Sanna Kannisto’s solo exhibition, Observing Eye, on view at Helsinki Contemporary from April 5 to may 5, 2019, consists of photographic and video works created over the last three years. Kannisto’s trademark bird pictures are now accompanied by video works and photograph collages that shed new light on the background to her working process and, for example, on ecological issues.
Kannisto’s artistic approach is typified by the method she uses to separate the animal from its original context by constructing the shooting situation in a field studio and thus setting up the subject of the shoot for inspection in an artificial environment. Observation is central to the process and to the final works: Kannisto actively studies the bird and the bird simultaneously looks back. This interaction is repeated in the exhibition space, where the works bring viewers unusually close to birds that we perhaps ordinarily only hear through a distant song.
Olli Piippo’s solo exhibition Eight Notes on Oceanic Feeling will be held in Helsinki Contemporary on 4–27 May.
His new works approach the so-called oceanic feeling, which has been described as unity with the universe, and experiences of it through painting. A series of large, dark-coloured paintings bearing the name of the exhibition Eight Notes on Oceanic Feeling have been made with graphite on a black background.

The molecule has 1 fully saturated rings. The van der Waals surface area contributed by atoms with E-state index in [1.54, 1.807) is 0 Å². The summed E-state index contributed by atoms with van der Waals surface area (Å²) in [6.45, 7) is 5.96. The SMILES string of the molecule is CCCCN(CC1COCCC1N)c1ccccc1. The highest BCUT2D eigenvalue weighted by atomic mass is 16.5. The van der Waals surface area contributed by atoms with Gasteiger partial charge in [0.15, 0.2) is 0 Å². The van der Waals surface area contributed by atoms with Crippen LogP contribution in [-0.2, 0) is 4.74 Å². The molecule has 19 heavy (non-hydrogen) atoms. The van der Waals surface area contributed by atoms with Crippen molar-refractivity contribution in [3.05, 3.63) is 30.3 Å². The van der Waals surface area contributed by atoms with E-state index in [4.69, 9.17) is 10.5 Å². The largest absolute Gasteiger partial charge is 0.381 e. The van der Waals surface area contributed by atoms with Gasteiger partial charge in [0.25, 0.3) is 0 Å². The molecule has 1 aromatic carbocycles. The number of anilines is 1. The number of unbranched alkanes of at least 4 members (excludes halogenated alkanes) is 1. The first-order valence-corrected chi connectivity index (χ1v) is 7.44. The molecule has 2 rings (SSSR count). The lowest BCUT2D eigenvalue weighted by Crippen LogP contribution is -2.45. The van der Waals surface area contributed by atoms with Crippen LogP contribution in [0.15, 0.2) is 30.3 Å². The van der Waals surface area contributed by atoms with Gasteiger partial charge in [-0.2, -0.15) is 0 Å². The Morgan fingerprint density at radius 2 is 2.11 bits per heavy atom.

“Rendered through the painting process, Oceanic Feeling is a moving state, a feeling that a wave is rolling over you, or merging into the background. In the same way the painting is either losing its form or the form is just rising to the surface.”
Artist Miikka Vaskola's solo exhibition Beyond at Helsinki Contemporary 9 Feb–4 March 2018.
Vaskola’s art questions the way that images are viewed and considers ways of depicting people more diversely through painting. The portrait series 'Oneself as Another' presents of the subject more than catches the eye. The nocturnal landscape paintings in the series 'Night Sky' reflect the inevitable inaccessibility of the sky. The paintings present everything and nothing at the same time, leading the viewer near and far.
"Perhaps I am trying to paint the answer,” Vaskola says.